Apply to review a decision

Under the Disability Act 2006 VCAT can review decisions made by the Secretary to the Department of Human Services.

We can confirm or modify the decision, or make a new decision.

Need help with your application?

VCAT cannot give you legal advice. Seek legal help if you are unsure about your legal options. The following services may be able to help you:

Do I need a lawyer or professional representative?

You do not need to have legal or other professional representation to appear at VCAT. If you wish to be represented by a lawyer or a professional advocate, usually you must ask for VCAT's permission.

Some people have an automatic right to representation, which means they do not have to ask for VCAT's permission for legal representation.

Find free or low-cost legal services that may be able to assist you.

Access and privacy

VCAT hearings and files are usually public.

VCAT has limited authority to restrict who can access cases and files but, in certain circumstances, you can apply for confidentiality. For more about applying for confidentiality.

Legislation that applies to this type of case

Cases VCAT can hear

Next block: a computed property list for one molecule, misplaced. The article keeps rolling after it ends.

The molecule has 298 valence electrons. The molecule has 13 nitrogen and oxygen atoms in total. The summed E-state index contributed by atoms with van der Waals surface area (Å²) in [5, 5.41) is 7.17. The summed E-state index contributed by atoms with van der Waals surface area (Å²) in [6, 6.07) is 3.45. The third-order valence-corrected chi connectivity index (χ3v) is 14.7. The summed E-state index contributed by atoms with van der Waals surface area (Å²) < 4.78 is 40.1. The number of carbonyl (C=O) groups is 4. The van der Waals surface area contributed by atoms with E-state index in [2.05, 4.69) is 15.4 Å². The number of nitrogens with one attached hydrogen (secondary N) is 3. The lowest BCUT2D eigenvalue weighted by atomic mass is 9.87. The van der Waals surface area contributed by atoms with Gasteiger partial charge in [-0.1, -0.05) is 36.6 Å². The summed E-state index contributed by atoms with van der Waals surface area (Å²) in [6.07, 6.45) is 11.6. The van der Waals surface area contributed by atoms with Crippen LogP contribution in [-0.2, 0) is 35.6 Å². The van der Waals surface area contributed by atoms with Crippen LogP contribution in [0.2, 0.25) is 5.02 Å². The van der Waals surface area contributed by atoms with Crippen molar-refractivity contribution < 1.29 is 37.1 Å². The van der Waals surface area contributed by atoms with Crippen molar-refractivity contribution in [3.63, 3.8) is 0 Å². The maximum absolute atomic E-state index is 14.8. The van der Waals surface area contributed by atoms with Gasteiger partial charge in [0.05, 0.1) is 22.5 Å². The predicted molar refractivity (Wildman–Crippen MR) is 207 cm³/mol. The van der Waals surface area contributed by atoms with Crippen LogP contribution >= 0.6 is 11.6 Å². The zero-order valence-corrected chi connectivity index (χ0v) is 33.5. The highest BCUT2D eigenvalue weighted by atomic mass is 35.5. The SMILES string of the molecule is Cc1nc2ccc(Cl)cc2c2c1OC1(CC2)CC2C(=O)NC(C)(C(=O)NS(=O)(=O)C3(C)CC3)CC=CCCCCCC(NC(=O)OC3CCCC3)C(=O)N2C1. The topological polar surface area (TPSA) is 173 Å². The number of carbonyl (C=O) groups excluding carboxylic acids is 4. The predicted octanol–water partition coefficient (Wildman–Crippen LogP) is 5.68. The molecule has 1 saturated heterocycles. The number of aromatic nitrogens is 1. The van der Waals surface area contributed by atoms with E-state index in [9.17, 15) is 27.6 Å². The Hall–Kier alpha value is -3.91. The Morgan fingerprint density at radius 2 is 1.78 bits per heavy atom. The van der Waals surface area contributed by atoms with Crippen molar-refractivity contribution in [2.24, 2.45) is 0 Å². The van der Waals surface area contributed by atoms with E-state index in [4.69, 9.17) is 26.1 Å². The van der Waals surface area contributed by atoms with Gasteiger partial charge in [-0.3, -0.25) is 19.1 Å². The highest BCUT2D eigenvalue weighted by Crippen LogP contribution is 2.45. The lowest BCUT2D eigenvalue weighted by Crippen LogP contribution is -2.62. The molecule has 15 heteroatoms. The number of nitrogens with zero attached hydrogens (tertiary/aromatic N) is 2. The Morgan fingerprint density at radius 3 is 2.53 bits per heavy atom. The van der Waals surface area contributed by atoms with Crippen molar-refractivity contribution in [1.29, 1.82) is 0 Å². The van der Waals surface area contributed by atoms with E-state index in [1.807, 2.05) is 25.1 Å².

VCAT can review a decision made by the Secretary to the Department of Human Services. The decision may be about:

  • whether or not someone has a disability
  • whether to include the use of restraint or seclusion in a person's behaviour support plan
  • When we know that all parties have received a copy of the application we either schedule a directions hearing, where a VCAT member sets out a timetable for the case or list the application for a hearing. All parties must attend the directions hearing or hearing. They can attend in person or may have a lawyer or other representative appear on their behalf. Learn more about what happpens when VCAT opens a case.

  • Many cases at VCAT are decided at a hearing. Prepare early so you can present the best possible case. If you did not submit supporting documents with your application, you must ensure VCAT receives them at least three business days before the hearing. Learn more about how to prepare for your final hearing.

  • It is your responsibility to attend the hearing. Arrive at VCAT with plenty of time. When your case is called, move into the hearing room. Usually the applicant gets a chance to state their case and call witnesses first. Learn about what happens on final hearing day.

  • VCAT aims to make a decision in disputes as early as possible. If the member does not give a decision at the final hearing, we try to provide it within six weeks of the hearing. Learn about what to expect after your hearing.